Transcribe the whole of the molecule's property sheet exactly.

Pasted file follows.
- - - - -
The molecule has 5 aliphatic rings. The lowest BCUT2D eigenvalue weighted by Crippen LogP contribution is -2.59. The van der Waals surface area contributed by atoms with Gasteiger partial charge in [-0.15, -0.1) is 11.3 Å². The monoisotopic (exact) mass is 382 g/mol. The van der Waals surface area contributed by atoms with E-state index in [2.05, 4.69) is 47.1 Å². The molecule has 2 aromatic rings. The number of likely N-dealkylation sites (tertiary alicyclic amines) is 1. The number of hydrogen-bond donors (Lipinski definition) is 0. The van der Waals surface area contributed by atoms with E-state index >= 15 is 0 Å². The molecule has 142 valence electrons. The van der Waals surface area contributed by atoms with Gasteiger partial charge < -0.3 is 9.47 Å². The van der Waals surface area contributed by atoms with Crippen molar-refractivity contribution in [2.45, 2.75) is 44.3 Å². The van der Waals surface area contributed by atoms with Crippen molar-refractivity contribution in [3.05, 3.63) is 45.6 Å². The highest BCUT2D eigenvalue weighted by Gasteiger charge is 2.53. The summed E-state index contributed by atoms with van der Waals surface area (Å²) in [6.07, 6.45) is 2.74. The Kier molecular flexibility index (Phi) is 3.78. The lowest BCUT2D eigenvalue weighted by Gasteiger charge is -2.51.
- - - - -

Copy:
The molecule has 5 aliphatic rings. The lowest BCUT2D eigenvalue weighted by Crippen LogP contribution is -2.59. The van der Waals surface area contributed by atoms with Gasteiger partial charge in [-0.15, -0.1) is 11.3 Å². The monoisotopic (exact) mass is 382 g/mol. The van der Waals surface area contributed by atoms with E-state index in [2.05, 4.69) is 47.1 Å². The molecule has 2 aromatic rings. The number of likely N-dealkylation sites (tertiary alicyclic amines) is 1. The number of hydrogen-bond donors (Lipinski definition) is 0. The van der Waals surface area contributed by atoms with E-state index >= 15 is 0 Å². The molecule has 142 valence electrons. The van der Waals surface area contributed by atoms with Gasteiger partial charge < -0.3 is 9.47 Å². The van der Waals surface area contributed by atoms with Crippen molar-refractivity contribution in [2.45, 2.75) is 44.3 Å². The van der Waals surface area contributed by atoms with Crippen molar-refractivity contribution in [3.05, 3.63) is 45.6 Å². The highest BCUT2D eigenvalue weighted by Gasteiger charge is 2.53. The summed E-state index contributed by atoms with van der Waals surface area (Å²) in [6.07, 6.45) is 2.74. The Kier molecular flexibility index (Phi) is 3.78. The lowest BCUT2D eigenvalue weighted by Gasteiger charge is -2.51.